(Family Matters) Urkel
Hasbro, Milton Bradley, Tyco and Colorforms
It's funny how things that one would never think become popular would do just that. Originally slated as a one time character on the show Family Matters, Steve Urkel quickly became the show's focus each and every week - To the point that other cast members were pushed from the spotlight, and eventually left the series. Jaleel White portrayed the character as such a loveable nerd that audiences couldn't help but be drawn in to root for him.
During the height of the character's popularity, merchandising became a big money making deal. Toys, games, cereal and t-shirts were all produced based on Urkel. It seemed like every product developer out there wanted a piece of the action.
Today, we're going to look at some of our favorite Urkel related items. Mind you, this is just the tip of the iceberg of the vast amount of products that were produced based on the TV persona.
For our money, Hasbro probably released the absolute best Urkel item to date - The Family Matters Urkel "I Speak My Mind!" doll in 1991. With the pull of a string, Urkel says phrases such as;
"No sweat, my pet!"
"Hee, hee, hee, *snort*"
"Got any cheese?"
And of course you couldn't have a talking Urkel doll if it didn't say, "Did I do that?"
These days the doll is fairly common on secondary markets, and one can obtain one for as little as fifteen to twenty dollars mint in the box. Of course you'll run across the occasional seller here and there that thinks someone will drop fifty to a hundred on it - Which they won't.
"If you want to do the Steve Urkel Dance,
All you have to do is hitch up your pants,
Bend your knees, and stick out your pelvis;
(I'm telling you, baby, it's better than Elvis)"
Those were some of the obnoxious lyrics to what would soon be dubbed the Do the Urkel dance. The dance steps incorporated all as noted above, and oddly enough it took the world by storm. So much to the point that White portrayed the character in a cross-over episode of Full House where he reprises the dance.
In 1991, game makers Milton Bradley wanted folks at home to join in on doing the Urkel with their fun boardgame of the same name. Though the game involved a lot of doing the Urkel, the main concept was to be the first player to obtain eight Bow Tie cards.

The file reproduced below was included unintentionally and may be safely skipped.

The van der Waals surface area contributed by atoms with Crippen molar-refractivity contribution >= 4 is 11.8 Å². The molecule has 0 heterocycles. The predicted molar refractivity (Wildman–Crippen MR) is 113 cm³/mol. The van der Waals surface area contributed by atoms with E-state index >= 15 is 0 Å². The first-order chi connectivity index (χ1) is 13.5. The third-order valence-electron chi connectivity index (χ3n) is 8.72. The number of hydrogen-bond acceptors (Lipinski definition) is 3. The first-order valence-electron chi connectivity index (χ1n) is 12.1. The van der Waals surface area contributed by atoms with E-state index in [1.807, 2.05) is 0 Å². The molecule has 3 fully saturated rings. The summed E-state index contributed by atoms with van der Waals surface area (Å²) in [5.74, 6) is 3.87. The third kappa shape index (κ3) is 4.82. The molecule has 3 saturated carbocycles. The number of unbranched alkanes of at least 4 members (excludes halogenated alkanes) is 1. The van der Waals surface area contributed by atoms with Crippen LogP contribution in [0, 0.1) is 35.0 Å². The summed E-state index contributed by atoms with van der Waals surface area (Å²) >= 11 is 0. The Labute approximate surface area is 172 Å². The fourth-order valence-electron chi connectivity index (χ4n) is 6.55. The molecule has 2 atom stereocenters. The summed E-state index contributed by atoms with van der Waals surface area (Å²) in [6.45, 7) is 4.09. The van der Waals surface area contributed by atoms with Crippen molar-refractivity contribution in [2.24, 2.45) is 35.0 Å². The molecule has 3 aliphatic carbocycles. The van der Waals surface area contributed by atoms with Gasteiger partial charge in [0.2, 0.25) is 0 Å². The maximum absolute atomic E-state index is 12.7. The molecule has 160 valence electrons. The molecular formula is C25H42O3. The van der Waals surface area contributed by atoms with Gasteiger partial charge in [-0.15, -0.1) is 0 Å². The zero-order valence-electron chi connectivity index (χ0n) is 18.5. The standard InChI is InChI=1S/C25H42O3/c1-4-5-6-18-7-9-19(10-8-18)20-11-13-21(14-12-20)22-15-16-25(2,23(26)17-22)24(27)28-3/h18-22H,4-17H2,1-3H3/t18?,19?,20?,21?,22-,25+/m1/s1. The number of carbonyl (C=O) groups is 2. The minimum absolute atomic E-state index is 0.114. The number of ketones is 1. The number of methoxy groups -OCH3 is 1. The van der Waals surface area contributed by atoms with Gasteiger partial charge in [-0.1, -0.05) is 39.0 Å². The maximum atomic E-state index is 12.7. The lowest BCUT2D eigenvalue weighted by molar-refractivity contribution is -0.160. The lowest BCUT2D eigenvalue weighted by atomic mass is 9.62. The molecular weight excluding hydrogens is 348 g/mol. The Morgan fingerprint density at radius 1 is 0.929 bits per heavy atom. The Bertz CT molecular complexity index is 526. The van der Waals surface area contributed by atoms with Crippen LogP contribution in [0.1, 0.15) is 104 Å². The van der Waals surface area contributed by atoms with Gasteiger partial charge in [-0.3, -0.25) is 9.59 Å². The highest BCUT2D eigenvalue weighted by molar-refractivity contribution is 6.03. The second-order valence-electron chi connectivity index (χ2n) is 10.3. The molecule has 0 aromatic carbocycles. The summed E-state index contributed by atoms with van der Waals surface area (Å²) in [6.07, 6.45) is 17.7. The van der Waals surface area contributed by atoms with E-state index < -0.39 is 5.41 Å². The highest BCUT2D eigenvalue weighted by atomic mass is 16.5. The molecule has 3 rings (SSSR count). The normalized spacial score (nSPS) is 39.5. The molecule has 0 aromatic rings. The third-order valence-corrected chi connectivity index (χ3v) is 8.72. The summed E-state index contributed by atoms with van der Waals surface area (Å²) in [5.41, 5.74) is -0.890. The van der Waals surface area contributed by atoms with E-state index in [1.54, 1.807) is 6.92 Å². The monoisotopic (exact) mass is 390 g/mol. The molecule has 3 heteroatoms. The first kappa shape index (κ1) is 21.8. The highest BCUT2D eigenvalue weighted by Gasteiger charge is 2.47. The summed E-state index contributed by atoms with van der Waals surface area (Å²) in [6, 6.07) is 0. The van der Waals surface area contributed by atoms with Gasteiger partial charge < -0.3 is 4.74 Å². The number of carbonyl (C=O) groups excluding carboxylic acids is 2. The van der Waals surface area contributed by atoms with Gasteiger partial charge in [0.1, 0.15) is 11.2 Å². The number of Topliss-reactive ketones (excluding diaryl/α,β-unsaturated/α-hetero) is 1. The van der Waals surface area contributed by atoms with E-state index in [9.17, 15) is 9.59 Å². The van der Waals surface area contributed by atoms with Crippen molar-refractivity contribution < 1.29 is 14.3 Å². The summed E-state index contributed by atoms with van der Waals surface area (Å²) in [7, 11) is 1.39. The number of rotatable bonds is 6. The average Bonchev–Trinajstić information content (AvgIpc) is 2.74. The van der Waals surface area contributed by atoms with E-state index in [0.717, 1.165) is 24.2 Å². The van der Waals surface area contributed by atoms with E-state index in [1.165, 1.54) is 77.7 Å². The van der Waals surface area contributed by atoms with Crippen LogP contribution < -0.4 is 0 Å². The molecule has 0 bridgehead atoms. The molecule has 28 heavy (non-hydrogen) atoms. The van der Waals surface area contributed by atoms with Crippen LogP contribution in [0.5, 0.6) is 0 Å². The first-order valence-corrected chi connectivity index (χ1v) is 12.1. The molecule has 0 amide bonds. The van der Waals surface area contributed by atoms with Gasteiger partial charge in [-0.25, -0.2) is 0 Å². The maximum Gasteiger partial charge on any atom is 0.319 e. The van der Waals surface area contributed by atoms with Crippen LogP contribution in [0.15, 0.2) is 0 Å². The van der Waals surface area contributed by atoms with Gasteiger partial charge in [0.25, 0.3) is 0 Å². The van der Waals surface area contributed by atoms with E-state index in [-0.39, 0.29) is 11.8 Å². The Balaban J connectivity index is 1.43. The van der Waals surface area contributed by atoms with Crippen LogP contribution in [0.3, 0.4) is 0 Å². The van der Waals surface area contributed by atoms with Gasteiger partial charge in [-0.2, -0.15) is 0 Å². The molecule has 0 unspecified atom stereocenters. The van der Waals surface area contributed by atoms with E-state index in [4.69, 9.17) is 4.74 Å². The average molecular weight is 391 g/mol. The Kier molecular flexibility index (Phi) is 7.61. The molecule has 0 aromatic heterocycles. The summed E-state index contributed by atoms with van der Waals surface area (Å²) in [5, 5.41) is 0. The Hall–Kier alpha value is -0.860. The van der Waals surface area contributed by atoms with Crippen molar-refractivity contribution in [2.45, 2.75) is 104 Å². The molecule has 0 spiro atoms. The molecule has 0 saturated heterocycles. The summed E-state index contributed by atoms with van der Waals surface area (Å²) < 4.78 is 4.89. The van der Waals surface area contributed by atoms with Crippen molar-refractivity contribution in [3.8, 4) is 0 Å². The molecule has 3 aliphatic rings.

Game play was simple enough. Each player chooses a corner of the board to start in, then a chosen starting player rolls the dice in the designated dice tray. The dice will either land on an arrow, or a pair of glasses. If it lands on an arrow, the player takes the corresponding Bow Tie card that it is pointing to. If it lands on the glasses, the player can choose any of the cards.
Players must then act out the instructions on the cards before claiming them which could include singing the lyrics to Do the Urkel, hiking up their pants, snorting, and more. After claiming their card, the player can continue to roll if they choose or pass to the turn to the next player. Should they continue to roll, if the arrow points to another card, they can claim that card as well by performing out the acts, and can then continue rolling. However, should the dice arrow point in the direction of a card that has already been claimed, all cards are forfeit, and the turn moves on to the next player.
You continue this torture until someone has obtained a set of eight cards, and the game ends.
This next item actually has a rather ironic packaging scheme. It's entitled the Family Matters View-Master 3-D. However, Tyco makes the central focus of the package Urkel, with the rest of the cast confined to a small bubble off to the side of the character. Apparently family doesn't matter.
Tyco produced the View-Master 3-D in 1991 along side several others TGIF lineup shows such as Full House and Blossom. Though we don't remember what story was showcased on the packed in reels, the blister pack was based on the episode where Urkel "rescues" an orangutang from a local research facility, and brings it to the Winslow's home. Now not only could you take in the visual story of Family Matters, but you could do it all in glorious 3D!
Last, but certainly not lease in the realm of Urkel "collectibles" is Colorforms 1991 Urkel! The premise was simple - Take a gloss finished background of Steve Urkel, and adhere peel and stick outfit pieces on top of him. When finished, peel of the pieces again, and put them back in the box or mix and match further combinations. Wow, what a blast of a good time....Zzzzzzz.
Sadly there isn't much more to this one that we can say. It's a pretty straight forward concept.
Though we didn't go into great detail on it, you can also check out the cereal box for Urkel-O's from our post on Cereals of the 80's. With that, we wrap up our look at one of the world's most beloved nerd. Now if only we could get all of the above utilizing the character Booger.
Join us next time when we take a look at Army of Two - 40th Day!
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